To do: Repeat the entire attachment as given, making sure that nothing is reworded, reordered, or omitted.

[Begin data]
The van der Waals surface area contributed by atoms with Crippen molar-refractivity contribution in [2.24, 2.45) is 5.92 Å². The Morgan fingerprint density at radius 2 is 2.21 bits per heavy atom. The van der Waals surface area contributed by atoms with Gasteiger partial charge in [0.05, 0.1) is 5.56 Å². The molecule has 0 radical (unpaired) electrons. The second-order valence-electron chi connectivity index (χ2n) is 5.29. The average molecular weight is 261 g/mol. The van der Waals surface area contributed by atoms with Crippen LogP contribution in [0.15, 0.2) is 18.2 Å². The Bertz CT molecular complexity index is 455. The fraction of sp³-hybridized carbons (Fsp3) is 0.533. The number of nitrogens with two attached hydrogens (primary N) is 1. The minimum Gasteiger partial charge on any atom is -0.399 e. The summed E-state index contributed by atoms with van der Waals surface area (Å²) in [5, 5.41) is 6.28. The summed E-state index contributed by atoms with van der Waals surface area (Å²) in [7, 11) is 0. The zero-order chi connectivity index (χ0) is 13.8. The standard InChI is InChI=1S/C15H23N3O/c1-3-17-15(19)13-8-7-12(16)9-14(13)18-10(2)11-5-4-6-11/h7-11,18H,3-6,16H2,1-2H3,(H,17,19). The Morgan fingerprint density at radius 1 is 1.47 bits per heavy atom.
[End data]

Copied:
The van der Waals surface area contributed by atoms with Crippen molar-refractivity contribution in [2.24, 2.45) is 5.92 Å². The Morgan fingerprint density at radius 2 is 2.21 bits per heavy atom. The van der Waals surface area contributed by atoms with Gasteiger partial charge in [0.05, 0.1) is 5.56 Å². The molecule has 0 radical (unpaired) electrons. The second-order valence-electron chi connectivity index (χ2n) is 5.29. The average molecular weight is 261 g/mol. The van der Waals surface area contributed by atoms with Crippen LogP contribution in [0.15, 0.2) is 18.2 Å². The Bertz CT molecular complexity index is 455. The fraction of sp³-hybridized carbons (Fsp3) is 0.533. The number of nitrogens with two attached hydrogens (primary N) is 1. The minimum Gasteiger partial charge on any atom is -0.399 e. The summed E-state index contributed by atoms with van der Waals surface area (Å²) in [5, 5.41) is 6.28. The summed E-state index contributed by atoms with van der Waals surface area (Å²) in [7, 11) is 0. The zero-order chi connectivity index (χ0) is 13.8. The standard InChI is InChI=1S/C15H23N3O/c1-3-17-15(19)13-8-7-12(16)9-14(13)18-10(2)11-5-4-6-11/h7-11,18H,3-6,16H2,1-2H3,(H,17,19). The Morgan fingerprint density at radius 1 is 1.47 bits per heavy atom.